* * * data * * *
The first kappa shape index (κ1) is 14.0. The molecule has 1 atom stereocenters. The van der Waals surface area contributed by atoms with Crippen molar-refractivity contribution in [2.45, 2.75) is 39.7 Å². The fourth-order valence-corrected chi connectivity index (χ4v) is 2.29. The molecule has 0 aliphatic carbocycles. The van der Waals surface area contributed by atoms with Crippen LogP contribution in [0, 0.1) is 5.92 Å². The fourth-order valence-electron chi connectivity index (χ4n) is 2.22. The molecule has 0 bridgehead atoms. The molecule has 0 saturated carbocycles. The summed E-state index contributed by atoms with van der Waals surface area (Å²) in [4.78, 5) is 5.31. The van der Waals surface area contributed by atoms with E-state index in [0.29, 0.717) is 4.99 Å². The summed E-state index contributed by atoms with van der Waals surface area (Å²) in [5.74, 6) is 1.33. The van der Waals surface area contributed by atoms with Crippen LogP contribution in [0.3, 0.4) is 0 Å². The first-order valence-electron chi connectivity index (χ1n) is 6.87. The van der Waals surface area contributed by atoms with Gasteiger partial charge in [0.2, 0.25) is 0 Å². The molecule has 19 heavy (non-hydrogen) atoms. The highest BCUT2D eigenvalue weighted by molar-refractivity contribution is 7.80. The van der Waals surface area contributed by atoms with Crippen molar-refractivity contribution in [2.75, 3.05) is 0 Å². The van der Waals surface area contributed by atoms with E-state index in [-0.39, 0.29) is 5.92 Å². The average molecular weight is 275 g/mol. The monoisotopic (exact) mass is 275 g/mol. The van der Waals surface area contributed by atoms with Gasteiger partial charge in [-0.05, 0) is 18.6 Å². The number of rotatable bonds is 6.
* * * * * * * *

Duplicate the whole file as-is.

The first kappa shape index (κ1) is 14.0. The molecule has 1 atom stereocenters. The van der Waals surface area contributed by atoms with Crippen molar-refractivity contribution in [2.45, 2.75) is 39.7 Å². The fourth-order valence-corrected chi connectivity index (χ4v) is 2.29. The molecule has 0 aliphatic carbocycles. The van der Waals surface area contributed by atoms with Crippen LogP contribution in [0, 0.1) is 5.92 Å². The fourth-order valence-electron chi connectivity index (χ4n) is 2.22. The molecule has 0 bridgehead atoms. The molecule has 0 saturated carbocycles. The summed E-state index contributed by atoms with van der Waals surface area (Å²) in [4.78, 5) is 5.31. The van der Waals surface area contributed by atoms with E-state index in [0.29, 0.717) is 4.99 Å². The summed E-state index contributed by atoms with van der Waals surface area (Å²) in [5.74, 6) is 1.33. The van der Waals surface area contributed by atoms with Crippen LogP contribution in [0.3, 0.4) is 0 Å². The first-order valence-electron chi connectivity index (χ1n) is 6.87. The van der Waals surface area contributed by atoms with Gasteiger partial charge in [0.2, 0.25) is 0 Å². The molecule has 19 heavy (non-hydrogen) atoms. The highest BCUT2D eigenvalue weighted by molar-refractivity contribution is 7.80. The van der Waals surface area contributed by atoms with Crippen molar-refractivity contribution in [2.75, 3.05) is 0 Å². The van der Waals surface area contributed by atoms with E-state index in [-0.39, 0.29) is 5.92 Å². The average molecular weight is 275 g/mol. The monoisotopic (exact) mass is 275 g/mol. The van der Waals surface area contributed by atoms with Gasteiger partial charge in [-0.05, 0) is 18.6 Å². The number of rotatable bonds is 6.